As Paul often did, here he used two words with similar meanings to emphasize his point. Even our ability to comprehend what God has planned for us consists of God’s grace, a gift of the Holy Spirit (Isa 11:2).
The “mystery of God’s will” refers to the unfolding of the plan of salvation (1 Cor 2:6–12). This is in contrast to the rites of the mystery religions, such as those of the cult of Artemis or of Isis. Those rituals promised to yield greater spiritual insight and power, resulting in the initiate sharing in the fate of the god.
However, in the Old Testament (OT), a mystery consists of a formerly hidden secret of God’s activity which is now being disclosed.
For example, after King Nebuchadnezzar had a dream which troubled him, he threatened to kill any of his advisors who could not tell him both the content of the dream and its interpretation. Daniel requested extra time and asked his associates to pray for him. “Then to Daniel in a night vision, [the] mystery was revealed.”
For Jews and early Christians, the term means a once-hidden plan now revealed by God, rather than our contemporary understanding of a mystery as something unknown (Eph 3:3–6; Eph 6:19; Col 1:25–27).
This was “according to his good pleasure which he planned beforehand in him (Christ) toward the administration of the fullness of the times.”
In other words, not only the Father devised the arrangement for our salvation. The preexistent Son participated in determining how to overcome the obstacle which sin would thrust into the human-divine relationship. God began to unfold this plan when the messiah came (Gal 4:4–5; Mark 1:14–15). However, it shall not be completely fulfilled until the final day of our redemption (Eph 4:30; 1 Tim 6:13–16).
This final state shall be “the summing up of all things into Christ, things in heaven and things on the earth in him.”
Paul was referring to the culmination of history, when the entire cosmos shall once again come together under Jesus’s rule. Then the universe shall again experience its original harmony, when all shall be the very best it can be (Gen 1:31; Eph 1:18–23; Rom 8:18–23).
And that’s not all: “In him also we were chosen, having been predestined according to the plan of the one who works out everything according to the purpose of his will.”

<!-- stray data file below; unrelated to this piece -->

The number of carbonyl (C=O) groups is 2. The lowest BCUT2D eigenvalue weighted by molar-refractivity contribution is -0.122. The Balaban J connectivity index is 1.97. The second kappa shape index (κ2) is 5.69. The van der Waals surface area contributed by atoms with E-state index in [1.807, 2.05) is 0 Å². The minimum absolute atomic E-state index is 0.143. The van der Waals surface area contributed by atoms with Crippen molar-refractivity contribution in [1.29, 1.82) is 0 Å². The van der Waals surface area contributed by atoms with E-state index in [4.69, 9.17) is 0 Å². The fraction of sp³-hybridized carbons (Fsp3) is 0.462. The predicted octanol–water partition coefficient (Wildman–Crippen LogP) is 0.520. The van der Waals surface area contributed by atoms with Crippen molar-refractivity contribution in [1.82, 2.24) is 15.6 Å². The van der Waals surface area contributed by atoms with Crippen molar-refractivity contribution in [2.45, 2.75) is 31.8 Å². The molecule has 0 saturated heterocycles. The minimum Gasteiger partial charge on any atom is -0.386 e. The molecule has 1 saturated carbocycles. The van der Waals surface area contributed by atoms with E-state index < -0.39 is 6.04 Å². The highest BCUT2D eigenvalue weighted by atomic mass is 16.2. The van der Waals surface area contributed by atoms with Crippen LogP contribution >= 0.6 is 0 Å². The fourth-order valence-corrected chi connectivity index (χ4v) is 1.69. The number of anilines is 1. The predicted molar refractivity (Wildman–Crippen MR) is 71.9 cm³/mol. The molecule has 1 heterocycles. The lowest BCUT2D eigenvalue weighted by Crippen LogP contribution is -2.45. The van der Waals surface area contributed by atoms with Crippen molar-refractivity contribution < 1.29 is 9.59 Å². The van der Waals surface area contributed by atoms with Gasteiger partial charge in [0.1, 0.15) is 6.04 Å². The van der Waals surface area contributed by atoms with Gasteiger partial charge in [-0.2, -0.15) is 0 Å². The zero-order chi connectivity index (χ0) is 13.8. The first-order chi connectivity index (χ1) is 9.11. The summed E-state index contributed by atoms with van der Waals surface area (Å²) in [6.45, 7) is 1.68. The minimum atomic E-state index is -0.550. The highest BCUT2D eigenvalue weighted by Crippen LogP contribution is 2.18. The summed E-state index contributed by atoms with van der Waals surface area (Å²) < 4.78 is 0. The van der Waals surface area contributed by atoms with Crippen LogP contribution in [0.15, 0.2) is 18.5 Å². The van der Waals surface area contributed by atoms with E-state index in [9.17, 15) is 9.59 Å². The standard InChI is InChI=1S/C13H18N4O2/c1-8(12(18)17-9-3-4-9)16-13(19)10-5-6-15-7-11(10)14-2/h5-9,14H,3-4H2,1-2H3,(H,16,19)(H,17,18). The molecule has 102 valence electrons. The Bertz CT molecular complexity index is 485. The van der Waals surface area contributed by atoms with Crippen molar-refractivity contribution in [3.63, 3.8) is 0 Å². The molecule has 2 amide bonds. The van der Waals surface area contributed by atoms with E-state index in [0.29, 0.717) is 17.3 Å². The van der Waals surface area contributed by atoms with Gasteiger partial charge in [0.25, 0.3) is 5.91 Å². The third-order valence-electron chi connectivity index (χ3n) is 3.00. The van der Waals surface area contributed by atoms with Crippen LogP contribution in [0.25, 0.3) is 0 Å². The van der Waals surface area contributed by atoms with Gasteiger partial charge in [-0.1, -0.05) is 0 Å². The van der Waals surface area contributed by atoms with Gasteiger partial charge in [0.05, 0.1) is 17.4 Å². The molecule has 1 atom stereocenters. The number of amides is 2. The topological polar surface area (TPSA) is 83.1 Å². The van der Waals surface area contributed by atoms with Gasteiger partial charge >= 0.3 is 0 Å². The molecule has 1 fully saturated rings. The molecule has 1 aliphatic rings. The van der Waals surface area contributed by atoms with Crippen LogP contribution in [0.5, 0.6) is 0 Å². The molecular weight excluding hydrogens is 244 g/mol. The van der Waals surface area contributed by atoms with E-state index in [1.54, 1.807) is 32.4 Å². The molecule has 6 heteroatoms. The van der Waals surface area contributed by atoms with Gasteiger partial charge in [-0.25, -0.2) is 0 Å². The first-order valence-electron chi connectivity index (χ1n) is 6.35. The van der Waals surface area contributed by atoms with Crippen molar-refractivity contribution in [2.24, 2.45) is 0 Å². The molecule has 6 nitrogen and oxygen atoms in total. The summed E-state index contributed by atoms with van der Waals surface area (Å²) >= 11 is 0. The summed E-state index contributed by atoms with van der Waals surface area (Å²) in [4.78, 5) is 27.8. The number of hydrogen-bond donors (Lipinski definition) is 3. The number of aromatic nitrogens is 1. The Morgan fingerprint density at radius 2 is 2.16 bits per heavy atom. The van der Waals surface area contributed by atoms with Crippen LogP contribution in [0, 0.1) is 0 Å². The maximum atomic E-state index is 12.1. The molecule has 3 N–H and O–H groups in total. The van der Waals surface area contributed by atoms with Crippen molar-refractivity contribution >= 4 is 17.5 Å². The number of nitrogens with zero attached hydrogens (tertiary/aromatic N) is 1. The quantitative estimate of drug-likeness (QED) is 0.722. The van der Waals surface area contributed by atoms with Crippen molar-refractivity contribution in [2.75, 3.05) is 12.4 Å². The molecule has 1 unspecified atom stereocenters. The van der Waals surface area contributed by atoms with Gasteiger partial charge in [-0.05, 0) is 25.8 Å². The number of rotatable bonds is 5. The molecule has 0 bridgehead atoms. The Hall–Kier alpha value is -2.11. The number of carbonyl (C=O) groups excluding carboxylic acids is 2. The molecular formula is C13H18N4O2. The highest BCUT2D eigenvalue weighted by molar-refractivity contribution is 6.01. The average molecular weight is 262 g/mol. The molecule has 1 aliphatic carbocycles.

The word “chosen” (klēroō) appears as a verb only here in the New Testament. Fortunately, it occurs regularly in the Greek translation of the OT, where it refers to the division of the promised land by casting lots (Num 26:55–56).
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Read Eph 1:8–11. What is God’s ultimate plan? Why is Paul’s inclusion of gentiles significant? How has Chapter 3 affected your understanding of the image of God?
Go to An Israelite View of Gen 1 (Chapter 4)
[Related posts include Blessings from the Father (Eph 1:3–4); Adopted as Sons (Eph 1:5–6); Redemption through Christ’s Blood (Eph 1:7–8); The Cult of Artemis (False Teaching in Ephesus); Co-Heirs with Christ (Rom 8:16–18); Creation’s Eager Expectation (Rom 8:19); Subjected to Futility (Rom 8:20); Set Free from the Slavery of Corruption (Rom 8:21–22); Equality with God (Phil 2:5–6); A Summary of Trinitarian Creeds (Appendix to Phil 2:5–6); Taking the Form of a Slave (Phil 2:7); Obedient to the Point of Death (Phil 2:8); The Name Above Every Name (Phil 2:9–11); The Day of the Lord Will Come (2 Pet 3:10); A Return to Paradise (Rev 22:1–5, 20); and Greek Translation of the Old Testament]
[Click here to go to Chapter 3: The Image of God (Genesis 1:26–31)]
 Snodgrass, Ephesians, 52.
 Lincoln, Ephesians, 29–30.
 Bruce, The Epistles to the Colossians, to Philemon, and to the Ephesians, 260.
 Arnold, Ephesians, 86.
 Günther Bornkamm, “μυστηριον” (mystērion), TDNT 4:802–27, 803.
H. H. D. William III, “Mystery,” in New Dictionary of Biblical Theology (NDBT) (ed. T. Desmond Alexander and Brian S. Rosner; Downers Grove, IL; Leicester, England: InterVarsity Press, 2000), 674–5.
Arthur G. Patzia, “Mystery,” in Dictionary of the Later New Testament and Its Developments (DLNT) (ed. Ralph P. Martin and Peter H. Davids; Downers Grove, IL; Leicester, England: InterVarsity Press, 1997), 782–4, 782–3.
 Snodgrass, Ephesians, 53.
 Arnold, Ephesians, 87–8.
 Lincoln, Ephesians, 33.
Danker, et al., “κληροω” (klēroō), BDAG, 548–9.
 Lincoln, Ephesians, 35–6.
Danker, et al., “κλῆρος” (klēros), BDAG, 548.
Geza Vermes, trans., The Dead Sea Scrolls in English, 4th Ed (Sheffield, England: Sheffield Academic, 1995), 1 QS 2:2, 71, https://archive.org/stream/pdfy-Uy_BZ_QGsaLiJ4Zs/The%20Dead%20Sea%20Scrolls%20%5BComplete%20English%20Translation%5D#page/n129/mode/2up.
 Arnold, Ephesians, 89–90.